Why stop with the Unitarians? Hindus and Buddhists surely don’t meet the standard either. In fact, Jewish theology has far to much room for variance in important areas such as the precise nature of the afterlife. Time to tax synagogues and temples.
The failed attempt to finance schools with “sin taxes” on cigarettes, strip clubs, and lottery machines was clearly a step in the wrong direction.
Clearly, we need to finance Texas education with taxes on religious organizations with insufficiently rigorous theology. Not to mention atheists, who should register to pay extra taxes.
Or maybe reread the First Amendment to the Constitution.

Senate Hearing on Electronic Voting

The Texas Senate State Affairs Commitee held a hearing yesterday, May 17, on the implementation of the Help America Vote Act (HAVA). Professor Dan Wallach and I testified on behalf of a voter-verifiable paper trail. (Without a paper trail, there is no good way to audit or recount the result of an election.)
Chairman Duncan asked county administrators sharp questions about what happens if there are discrepancies in the vote tally. Senator Nelson’s son has worked in computer security, and she asked questions that showed an understanding of the vulnerabilities and risks that affect computer systems.
The voter-verified paper trail got better reception in Senate State Affairs than at the House Elections Committee hearing on March 31, where the Representatives had a much earlier level of understanding about computer security. Chairwoman Denny dismissed evidence of problems with electronic voting systems in other states, even though the same systems are used in Texas as elsewhere in the country. We have more education to do in the House.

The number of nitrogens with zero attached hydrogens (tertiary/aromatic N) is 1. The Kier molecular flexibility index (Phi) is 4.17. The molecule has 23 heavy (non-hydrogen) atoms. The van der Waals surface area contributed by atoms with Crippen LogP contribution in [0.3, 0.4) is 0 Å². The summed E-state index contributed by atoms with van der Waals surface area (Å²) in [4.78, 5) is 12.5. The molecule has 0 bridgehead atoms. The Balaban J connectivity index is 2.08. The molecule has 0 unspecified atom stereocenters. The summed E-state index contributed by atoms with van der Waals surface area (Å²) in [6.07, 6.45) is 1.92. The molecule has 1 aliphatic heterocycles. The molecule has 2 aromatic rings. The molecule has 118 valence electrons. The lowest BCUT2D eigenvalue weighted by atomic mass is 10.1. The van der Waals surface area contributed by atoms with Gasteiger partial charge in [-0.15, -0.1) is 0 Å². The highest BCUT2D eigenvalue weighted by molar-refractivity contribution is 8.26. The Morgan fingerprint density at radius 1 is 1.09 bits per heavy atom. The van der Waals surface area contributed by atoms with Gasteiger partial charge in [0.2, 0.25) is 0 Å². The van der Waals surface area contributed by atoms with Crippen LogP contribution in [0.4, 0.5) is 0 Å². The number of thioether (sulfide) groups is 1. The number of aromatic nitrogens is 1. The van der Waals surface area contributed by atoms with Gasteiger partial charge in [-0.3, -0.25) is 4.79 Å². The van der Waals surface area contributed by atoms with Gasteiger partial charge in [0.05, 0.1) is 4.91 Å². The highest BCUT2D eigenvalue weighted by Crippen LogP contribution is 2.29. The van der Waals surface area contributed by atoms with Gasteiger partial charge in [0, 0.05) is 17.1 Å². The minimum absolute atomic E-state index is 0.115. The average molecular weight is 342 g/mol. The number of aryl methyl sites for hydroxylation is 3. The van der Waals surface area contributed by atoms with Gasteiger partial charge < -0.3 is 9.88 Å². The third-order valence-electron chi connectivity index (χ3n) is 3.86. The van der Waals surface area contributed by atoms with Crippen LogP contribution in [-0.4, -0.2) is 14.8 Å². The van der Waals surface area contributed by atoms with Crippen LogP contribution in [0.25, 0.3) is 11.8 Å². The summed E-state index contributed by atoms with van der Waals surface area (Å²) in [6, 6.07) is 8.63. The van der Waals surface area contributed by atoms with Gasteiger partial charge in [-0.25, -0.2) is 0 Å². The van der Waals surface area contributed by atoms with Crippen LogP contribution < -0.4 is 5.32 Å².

You can download and watch the video of the meeting here on the “lege-cam.”
Dan’s testimony is here

Austin library unclear on the concept

The Web catalog is currently on-line:
Sunday 10:30 a.m.-12 midnight
Monday-Friday 6 a.m.-12 midnight
Saturday 6 a.m.-9 p.m.
The Web catalog is not available on Library holidays.

Do they have little sql elves to fetch the book references from the database? Does the web server belong to a union?
Or do they take the system down every night while data entry clerks in Bangalore add new novels and take away obsolete collections of magazines.

Intimacy gradient

Socialtext is based on wiki which, which uses a model of collaboration coming from the world of agile software development.
Within a team, there is a level of trust. People want to be able to work together quickly, with few barriers. If someone makes a mistake, others will rally and correct it. The capabilities of the team as a whole is greater than the sum of the parts, so it’s great to be able to get contribution from everyone. People are working quickly, in short iterations. It’s important to be able to contribute quickly, with as few steps and interruptions as possible.
The original wiki model was fully open to the public. Socialtext supports public wikis, which are fully open, and private wikis, which are open to members of the team.